Coco Gauff says overthrowing Roe v. Wade ‘going back’, Serena Williams ‘not ready’ to share thoughts

Friday’s opinion held that there is no longer a federal constitutional right to abortion, with abortion rights to be determined by the states unless Congress acts.

Speaking ahead of the start of the main draw at Wimbledon, Gauff said she was “disappointed” with the decision.

“I feel bad for future women and women now, but I also feel bad for those who protested for this,” the 18-year-old told reporters.

“To see that decision overturned, I just think it’s history repeating itself and I feel like, at least from my reading and my research because I love history…that this decision is overturned, it’s like we’re almost going backwards.”

The Supreme Court’s opinion raised concerns that the ruling could open the door for the courts to strike down same-sex marriage, contraception and other rights.

Although the majority opinion, written by Judge Samuel Alito, attempted to disassociate his position in Friday’s abortion case from these other decisions, Judge Clarence Thomas wrote separately to explicitly ask that these other decisions be reconsidered. .

Gauff added that she feared the ruling would be the first of other similar rulings on social issues.

“I feel like it also paves the way for maybe reversing other things that we – I wouldn’t say me personally – have worked so hard to reverse.”

The World no. The number 12 is set to face Romania’s Elena-Gabriela Ruse, ranked 43 places below her, in the first round at the All England Tennis Club on Monday.

Gauff will not face any Russian or Belarusian opponents at Wimbledon following the tournament organizer’s decision to ban players from both competing nations following Russia’s invasion of Ukraine.

Asked on the move, the American said she understood “both sides”.

“For me, it’s a tough decision just because I know a lot of Belarusian and Russian athletes and I know – at least the ones I’ve spoken to – [they] certainly can’t stand what’s happening in Ukraine right now,” Gauff said.

Coco Gauff urges end to gun violence, calls for gun reform as she advances to French Open final

“But I also understand the side of trying to pressure the Russian government to pull out of Ukraine and how sport can impact that, so I think both sides of the situation are fair. delicate.”

The 18-year-old arrives at Wimbledon after a maiden Grand Slam singles final at Roland Garros in June.

Although she suffered a straight-set loss to an imperious Iga Swiatek in Paris – as well as a loss in the doubles final – Gauff believes the experience has only made her stronger as she appears to be improving his career best runs in the fourth round at Wimbledon in 2019 and 2021.
Gauff serves against Swiatek in the French Open singles final.

“A lot of positives to take from it, that I can play two weeks of highly competitive tennis in two events. I never thought I would make the final in both,” she said.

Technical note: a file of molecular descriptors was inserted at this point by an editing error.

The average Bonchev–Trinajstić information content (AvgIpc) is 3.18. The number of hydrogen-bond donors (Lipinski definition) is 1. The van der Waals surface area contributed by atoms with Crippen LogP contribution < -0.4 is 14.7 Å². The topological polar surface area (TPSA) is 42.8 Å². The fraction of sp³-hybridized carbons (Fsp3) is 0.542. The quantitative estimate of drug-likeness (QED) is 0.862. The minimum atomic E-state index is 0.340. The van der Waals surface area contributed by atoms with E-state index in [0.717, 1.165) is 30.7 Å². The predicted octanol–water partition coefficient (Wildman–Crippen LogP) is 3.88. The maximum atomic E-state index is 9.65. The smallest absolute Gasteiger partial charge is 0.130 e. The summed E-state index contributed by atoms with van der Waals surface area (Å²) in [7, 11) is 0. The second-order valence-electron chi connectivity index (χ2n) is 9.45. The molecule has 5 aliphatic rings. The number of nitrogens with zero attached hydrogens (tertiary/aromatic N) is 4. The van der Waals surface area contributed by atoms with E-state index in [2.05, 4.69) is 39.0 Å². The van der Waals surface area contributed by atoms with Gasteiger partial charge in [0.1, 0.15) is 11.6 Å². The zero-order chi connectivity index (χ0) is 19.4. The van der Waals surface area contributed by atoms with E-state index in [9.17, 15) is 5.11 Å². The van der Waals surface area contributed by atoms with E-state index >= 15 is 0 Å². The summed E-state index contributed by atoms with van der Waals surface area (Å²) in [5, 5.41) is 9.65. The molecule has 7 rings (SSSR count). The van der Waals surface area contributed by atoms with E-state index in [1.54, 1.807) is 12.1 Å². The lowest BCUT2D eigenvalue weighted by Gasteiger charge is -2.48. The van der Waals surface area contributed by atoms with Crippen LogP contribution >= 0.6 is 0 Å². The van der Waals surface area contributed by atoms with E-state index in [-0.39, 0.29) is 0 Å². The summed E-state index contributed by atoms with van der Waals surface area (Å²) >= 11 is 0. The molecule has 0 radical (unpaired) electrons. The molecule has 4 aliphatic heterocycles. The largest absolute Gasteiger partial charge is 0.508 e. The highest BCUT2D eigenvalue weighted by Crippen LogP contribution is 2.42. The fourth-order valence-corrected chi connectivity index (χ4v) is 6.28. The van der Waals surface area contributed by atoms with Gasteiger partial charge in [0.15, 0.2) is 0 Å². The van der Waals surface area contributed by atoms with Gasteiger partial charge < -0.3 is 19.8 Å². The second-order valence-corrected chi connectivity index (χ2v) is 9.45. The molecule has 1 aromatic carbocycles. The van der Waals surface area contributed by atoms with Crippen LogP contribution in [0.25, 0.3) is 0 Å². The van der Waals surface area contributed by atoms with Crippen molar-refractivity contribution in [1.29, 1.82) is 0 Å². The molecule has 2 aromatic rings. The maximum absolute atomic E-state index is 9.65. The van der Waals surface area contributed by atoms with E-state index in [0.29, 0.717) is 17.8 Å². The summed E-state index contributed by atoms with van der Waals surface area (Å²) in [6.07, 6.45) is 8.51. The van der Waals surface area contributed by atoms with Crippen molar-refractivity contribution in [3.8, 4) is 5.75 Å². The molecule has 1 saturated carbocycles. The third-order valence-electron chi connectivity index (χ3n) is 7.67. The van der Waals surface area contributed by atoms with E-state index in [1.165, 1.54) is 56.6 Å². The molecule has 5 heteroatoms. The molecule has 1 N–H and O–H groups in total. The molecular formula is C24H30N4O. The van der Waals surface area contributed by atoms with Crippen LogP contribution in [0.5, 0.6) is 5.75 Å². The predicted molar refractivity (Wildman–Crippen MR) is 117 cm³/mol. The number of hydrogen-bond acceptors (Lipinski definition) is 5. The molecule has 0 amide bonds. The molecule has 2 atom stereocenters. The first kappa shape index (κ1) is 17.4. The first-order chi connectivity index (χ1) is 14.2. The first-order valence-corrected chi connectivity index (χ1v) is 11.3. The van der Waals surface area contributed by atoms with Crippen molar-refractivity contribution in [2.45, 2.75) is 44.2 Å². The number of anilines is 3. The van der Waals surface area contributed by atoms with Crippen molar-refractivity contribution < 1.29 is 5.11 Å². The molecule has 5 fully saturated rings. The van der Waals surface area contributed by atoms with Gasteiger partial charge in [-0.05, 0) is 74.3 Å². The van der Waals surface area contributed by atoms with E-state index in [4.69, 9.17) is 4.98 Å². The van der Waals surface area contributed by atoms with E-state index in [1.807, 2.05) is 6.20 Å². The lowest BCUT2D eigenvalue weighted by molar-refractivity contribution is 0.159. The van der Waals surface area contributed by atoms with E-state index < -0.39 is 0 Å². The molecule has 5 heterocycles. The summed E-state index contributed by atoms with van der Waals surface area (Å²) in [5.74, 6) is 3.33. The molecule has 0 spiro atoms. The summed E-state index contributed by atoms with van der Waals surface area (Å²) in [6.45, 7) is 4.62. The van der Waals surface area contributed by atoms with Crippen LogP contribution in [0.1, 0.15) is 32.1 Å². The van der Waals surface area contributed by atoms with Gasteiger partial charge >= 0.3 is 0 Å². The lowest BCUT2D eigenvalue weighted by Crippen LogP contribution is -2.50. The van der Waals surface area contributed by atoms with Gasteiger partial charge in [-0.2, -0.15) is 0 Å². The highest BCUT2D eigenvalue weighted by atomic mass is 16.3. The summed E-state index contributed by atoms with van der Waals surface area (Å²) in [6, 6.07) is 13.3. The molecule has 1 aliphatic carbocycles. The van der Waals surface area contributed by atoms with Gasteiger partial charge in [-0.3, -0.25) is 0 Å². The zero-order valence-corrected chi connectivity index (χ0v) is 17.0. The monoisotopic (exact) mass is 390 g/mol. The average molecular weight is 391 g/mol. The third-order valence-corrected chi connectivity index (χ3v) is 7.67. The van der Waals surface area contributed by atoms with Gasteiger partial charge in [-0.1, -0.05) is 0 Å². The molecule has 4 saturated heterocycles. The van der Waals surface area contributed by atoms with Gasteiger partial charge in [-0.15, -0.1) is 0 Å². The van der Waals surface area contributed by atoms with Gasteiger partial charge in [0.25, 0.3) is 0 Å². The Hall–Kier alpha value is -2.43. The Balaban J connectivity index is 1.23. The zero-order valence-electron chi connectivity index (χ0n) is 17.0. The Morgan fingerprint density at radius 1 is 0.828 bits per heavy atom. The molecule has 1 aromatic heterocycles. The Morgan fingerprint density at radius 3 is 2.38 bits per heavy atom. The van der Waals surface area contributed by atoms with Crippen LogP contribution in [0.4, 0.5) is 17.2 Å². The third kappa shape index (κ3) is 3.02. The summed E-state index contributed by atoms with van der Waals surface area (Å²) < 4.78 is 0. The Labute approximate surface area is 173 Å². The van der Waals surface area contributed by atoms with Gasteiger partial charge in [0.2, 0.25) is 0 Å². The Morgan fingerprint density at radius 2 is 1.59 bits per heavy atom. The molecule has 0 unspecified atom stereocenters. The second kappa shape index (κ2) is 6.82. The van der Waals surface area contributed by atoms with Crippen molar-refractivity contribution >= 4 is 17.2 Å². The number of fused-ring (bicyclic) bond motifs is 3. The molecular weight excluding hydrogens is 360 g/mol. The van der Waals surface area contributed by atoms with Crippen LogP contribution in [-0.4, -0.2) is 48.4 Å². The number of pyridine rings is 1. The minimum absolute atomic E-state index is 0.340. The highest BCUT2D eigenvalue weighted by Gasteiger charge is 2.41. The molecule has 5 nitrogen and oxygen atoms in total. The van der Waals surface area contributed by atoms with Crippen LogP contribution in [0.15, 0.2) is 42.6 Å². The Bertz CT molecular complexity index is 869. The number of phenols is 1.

“I learned a lot from this final and I will put what I learned here [Wimbledon]. I hope I get far, but it was definitely the experience of a lifetime and I hope I can recreate it.”

Serena Williams decides not to comment yet

Meanwhile, seven-time Wimbledon champion Serena Williams said she had no idea she was “ready to share right now” on Roe v. Wade.

The 40-year-old also decided not to comment on the decision to ban Russian and Belarusian players from competing.

“Another heavy topic that involves a lot of politics and from what I understand in government and I’m going to walk away from that,” she told reporters.

Needing one more triumph to equal Margaret Court’s record of 24 Grand Slam singles titles, Williams returns to Wimbledon after being forced to withdraw from last year’s first round with an injury to leg.

Williams plays a backhand during a practice session ahead of Wimbledon.
A year-long absence from the sport ended with a run to the Eastbourne International doubles semi-finals alongside Ons Jabeur last week, but the pair were forced to retire after the Tunisian got hurt.

Ahead of her opener against world number 113 Harmony Tan, Williams reflected on the “surreal” feeling of returning to Wimbledon after a “difficult” year.

“I gave everything I could. Every day I prepare or try to achieve,” she said.

“I hung up my racquets a bit until I could heal because it’s a tough injury to have what I had last year. It wasn’t fun.”

When asked how close she was to quitting the sport altogether, Williams said she never retired.

“I just needed to heal physically, mentally…I had no plan to be honest,” she added.

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“I just didn’t know when I would come back. I didn’t know how I would come back. Obviously Wimbledon is a great place and it worked out pretty well.”

Wimbledon runs from June 27 to July 10.


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